A judge orders Spanish operators to prevent a convicted person from accessing social networks where there are minors

Pablo Duchement, professor and computer court expert specializing in cases involving minors and social networks, has posted on Twitter an interesting request made by the CNMC (National Markets and Competition Commission) to Internet service providers, as a result of a ruling by a criminal court:

As a result of a judicial proceeding against an individual whose identity has not been revealed, and who, according to what is dropped in the Twitter thread, could be related to online sexual harassment of minors, the judge —after declaring the defendant guilty — also resolved at the beginning of last December to order Internet providers to take the necessary measures to “cancel” —for two years— “accounts on social networks with the presence of minors, such as Facebook and/or applications that have“.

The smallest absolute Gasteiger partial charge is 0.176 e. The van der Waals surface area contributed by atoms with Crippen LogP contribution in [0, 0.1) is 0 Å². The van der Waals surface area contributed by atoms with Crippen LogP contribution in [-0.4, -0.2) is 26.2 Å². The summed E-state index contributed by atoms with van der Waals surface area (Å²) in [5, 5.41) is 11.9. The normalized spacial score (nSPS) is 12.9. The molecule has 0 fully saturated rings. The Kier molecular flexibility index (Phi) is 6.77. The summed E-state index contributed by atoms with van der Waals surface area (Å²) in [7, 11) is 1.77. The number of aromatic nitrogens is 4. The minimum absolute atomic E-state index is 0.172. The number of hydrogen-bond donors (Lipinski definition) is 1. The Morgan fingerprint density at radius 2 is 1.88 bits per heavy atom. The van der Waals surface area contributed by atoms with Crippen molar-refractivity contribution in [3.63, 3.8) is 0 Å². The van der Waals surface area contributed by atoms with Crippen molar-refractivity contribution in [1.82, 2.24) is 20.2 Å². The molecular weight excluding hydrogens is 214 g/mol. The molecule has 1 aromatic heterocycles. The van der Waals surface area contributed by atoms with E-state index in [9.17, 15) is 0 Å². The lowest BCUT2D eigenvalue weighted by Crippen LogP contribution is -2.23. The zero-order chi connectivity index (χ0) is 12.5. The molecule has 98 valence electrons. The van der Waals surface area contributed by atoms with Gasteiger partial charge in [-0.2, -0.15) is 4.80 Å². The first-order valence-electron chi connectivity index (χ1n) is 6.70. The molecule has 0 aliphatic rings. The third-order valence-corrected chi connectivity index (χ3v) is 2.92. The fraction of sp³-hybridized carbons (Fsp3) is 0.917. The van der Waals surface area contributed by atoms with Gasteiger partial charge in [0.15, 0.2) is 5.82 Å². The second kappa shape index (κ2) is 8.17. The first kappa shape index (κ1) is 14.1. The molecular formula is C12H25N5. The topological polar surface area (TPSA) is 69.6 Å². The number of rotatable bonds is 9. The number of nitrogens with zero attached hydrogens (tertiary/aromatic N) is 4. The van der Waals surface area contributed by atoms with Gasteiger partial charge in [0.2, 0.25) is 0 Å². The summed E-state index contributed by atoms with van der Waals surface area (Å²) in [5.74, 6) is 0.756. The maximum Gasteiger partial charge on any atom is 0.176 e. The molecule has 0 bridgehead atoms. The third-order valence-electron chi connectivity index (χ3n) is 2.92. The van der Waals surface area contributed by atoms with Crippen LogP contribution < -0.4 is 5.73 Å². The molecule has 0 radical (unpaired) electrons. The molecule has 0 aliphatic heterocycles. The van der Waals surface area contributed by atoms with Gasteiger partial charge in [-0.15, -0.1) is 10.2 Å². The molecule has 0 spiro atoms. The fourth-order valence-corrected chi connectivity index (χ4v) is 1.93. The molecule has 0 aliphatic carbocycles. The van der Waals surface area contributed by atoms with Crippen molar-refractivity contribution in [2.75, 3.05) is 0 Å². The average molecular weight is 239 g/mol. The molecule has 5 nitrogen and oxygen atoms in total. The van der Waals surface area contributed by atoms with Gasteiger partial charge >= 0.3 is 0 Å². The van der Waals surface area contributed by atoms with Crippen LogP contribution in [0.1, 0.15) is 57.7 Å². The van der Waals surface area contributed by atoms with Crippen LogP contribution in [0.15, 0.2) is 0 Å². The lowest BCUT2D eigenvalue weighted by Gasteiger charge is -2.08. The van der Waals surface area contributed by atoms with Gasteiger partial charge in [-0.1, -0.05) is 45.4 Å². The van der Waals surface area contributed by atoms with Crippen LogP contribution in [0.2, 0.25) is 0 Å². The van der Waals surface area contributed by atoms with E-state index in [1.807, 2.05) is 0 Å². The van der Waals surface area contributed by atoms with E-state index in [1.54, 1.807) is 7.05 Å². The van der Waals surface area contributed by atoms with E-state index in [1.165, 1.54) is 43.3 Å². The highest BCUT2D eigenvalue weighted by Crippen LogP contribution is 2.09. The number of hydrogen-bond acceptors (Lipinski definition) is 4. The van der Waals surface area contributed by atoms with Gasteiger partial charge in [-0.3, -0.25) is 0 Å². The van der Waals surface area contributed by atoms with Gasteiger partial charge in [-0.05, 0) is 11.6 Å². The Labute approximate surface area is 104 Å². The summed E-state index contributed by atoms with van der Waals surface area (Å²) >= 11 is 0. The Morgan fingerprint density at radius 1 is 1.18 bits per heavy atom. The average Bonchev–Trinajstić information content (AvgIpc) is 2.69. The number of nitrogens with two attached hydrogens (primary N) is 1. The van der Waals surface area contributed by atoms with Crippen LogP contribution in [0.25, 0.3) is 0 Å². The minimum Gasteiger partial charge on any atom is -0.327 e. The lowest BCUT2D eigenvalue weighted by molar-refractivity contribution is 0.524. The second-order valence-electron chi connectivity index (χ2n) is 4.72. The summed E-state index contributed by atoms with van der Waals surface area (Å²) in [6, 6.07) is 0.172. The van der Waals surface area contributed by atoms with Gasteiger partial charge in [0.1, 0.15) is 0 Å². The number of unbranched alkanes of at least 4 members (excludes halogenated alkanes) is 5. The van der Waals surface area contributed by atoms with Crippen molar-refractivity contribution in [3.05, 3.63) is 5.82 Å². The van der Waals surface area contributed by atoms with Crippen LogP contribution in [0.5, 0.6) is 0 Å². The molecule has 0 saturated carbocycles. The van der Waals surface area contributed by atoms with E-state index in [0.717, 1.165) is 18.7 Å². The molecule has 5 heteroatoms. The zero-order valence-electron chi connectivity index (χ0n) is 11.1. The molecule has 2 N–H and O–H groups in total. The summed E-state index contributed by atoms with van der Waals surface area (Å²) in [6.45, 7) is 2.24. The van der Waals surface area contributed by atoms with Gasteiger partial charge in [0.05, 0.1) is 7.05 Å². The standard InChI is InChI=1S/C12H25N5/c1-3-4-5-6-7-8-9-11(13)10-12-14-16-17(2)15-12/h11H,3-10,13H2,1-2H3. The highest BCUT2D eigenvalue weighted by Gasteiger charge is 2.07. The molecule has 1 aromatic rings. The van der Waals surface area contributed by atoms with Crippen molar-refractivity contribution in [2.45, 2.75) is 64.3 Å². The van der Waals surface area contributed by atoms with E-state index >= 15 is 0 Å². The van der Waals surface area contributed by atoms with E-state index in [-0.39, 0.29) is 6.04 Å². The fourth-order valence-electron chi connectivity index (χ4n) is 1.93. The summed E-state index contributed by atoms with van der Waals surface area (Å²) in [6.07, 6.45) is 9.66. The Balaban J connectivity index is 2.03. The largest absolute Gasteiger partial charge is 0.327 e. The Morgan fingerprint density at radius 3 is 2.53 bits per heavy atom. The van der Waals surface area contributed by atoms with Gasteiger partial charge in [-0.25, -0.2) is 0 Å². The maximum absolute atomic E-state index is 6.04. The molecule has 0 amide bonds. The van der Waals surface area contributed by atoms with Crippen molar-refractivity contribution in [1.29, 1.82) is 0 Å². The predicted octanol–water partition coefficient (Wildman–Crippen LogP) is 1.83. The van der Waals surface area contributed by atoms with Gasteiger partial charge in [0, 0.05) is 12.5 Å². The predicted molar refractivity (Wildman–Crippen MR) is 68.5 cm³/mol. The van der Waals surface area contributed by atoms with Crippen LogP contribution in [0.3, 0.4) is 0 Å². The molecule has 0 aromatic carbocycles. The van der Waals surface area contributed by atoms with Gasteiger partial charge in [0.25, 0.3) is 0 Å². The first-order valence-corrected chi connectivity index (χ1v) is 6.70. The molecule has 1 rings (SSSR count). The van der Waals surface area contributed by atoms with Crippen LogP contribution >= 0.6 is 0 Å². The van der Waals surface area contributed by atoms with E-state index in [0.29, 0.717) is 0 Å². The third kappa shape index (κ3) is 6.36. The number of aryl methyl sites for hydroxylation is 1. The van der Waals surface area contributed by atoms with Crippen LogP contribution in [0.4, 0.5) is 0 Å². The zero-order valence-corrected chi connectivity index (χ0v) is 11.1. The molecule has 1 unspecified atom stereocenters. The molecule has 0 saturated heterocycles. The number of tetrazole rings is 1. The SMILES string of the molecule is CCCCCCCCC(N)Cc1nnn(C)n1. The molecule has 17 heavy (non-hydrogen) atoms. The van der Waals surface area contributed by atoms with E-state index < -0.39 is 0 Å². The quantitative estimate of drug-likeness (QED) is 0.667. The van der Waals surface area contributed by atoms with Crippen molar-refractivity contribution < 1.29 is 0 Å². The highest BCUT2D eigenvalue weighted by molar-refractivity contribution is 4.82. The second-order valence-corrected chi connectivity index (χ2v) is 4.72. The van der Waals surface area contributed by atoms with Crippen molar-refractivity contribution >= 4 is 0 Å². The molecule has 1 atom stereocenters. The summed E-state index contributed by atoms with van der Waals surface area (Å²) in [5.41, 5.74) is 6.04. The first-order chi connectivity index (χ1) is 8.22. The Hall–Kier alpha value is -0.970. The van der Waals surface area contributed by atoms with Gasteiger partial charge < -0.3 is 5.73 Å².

In this way, the access providers are held responsible for taking the appropriate measures (which it does not detail or identify, so they could be different with each company) to prevent this individual from accessing to social networks with minors.

Letting your minor child use TikTok can be negligence in his custody, according to a sentence in Spain


A historic measure, but of doubtful effectiveness

A user with knowledge of technology will realize that the order given by the judge is not feasible (Movistar, Vodafone and company cannot “cancel accounts on social networks”, at most put obstacles to access to them) and that also has potential interpretation problems

Does an online forum or a Telegram group count as social networks? And the chat of an online video game? As one of the users who has responded to the thread says, “I’m not an IT expert but I see that any criminal who watches some Antena3 movies, for example, finds a way of skipping those measures”.

The author of the thread warns at this point:

“I know that every measure has a countermeasure and a way to circumvent it (sometimes, even very easily), but let’s not fall into the mistake of believing that everyone knows them. Do not mention them […] that in the end we give ideas to whom I wish I never had.”

“Let’s not forget that this is an extra, that Your Honor has applied the appropriate criminal measures”. In any case, for Duchement, this measure marks “a milestone (I will not clarify whether it is good or bad, lucky or wrong, sufficient or disappointing, technological or legal) in the fight against cyber insecurity”.